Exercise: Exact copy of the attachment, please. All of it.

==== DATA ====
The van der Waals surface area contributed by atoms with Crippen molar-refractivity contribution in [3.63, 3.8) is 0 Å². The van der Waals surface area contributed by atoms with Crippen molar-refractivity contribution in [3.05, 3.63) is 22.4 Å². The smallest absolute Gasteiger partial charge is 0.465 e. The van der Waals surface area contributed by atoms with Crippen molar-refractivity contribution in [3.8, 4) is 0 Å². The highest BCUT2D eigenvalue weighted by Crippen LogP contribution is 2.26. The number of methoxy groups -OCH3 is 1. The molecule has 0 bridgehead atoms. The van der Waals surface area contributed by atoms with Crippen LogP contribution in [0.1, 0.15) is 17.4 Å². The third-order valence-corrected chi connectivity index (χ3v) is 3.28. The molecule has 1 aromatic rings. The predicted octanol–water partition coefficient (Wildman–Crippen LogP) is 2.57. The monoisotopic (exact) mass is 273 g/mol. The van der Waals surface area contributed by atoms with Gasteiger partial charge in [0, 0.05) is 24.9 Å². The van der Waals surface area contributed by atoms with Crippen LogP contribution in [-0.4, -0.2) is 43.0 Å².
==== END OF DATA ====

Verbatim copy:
The van der Waals surface area contributed by atoms with Crippen molar-refractivity contribution in [3.63, 3.8) is 0 Å². The van der Waals surface area contributed by atoms with Crippen molar-refractivity contribution in [3.05, 3.63) is 22.4 Å². The smallest absolute Gasteiger partial charge is 0.465 e. The van der Waals surface area contributed by atoms with Crippen molar-refractivity contribution in [3.8, 4) is 0 Å². The highest BCUT2D eigenvalue weighted by Crippen LogP contribution is 2.26. The number of methoxy groups -OCH3 is 1. The molecule has 0 bridgehead atoms. The van der Waals surface area contributed by atoms with Crippen LogP contribution in [0.1, 0.15) is 17.4 Å². The third-order valence-corrected chi connectivity index (χ3v) is 3.28. The molecule has 1 aromatic rings. The predicted octanol–water partition coefficient (Wildman–Crippen LogP) is 2.57. The monoisotopic (exact) mass is 273 g/mol. The van der Waals surface area contributed by atoms with Gasteiger partial charge in [0, 0.05) is 24.9 Å². The van der Waals surface area contributed by atoms with Crippen LogP contribution in [-0.4, -0.2) is 43.0 Å².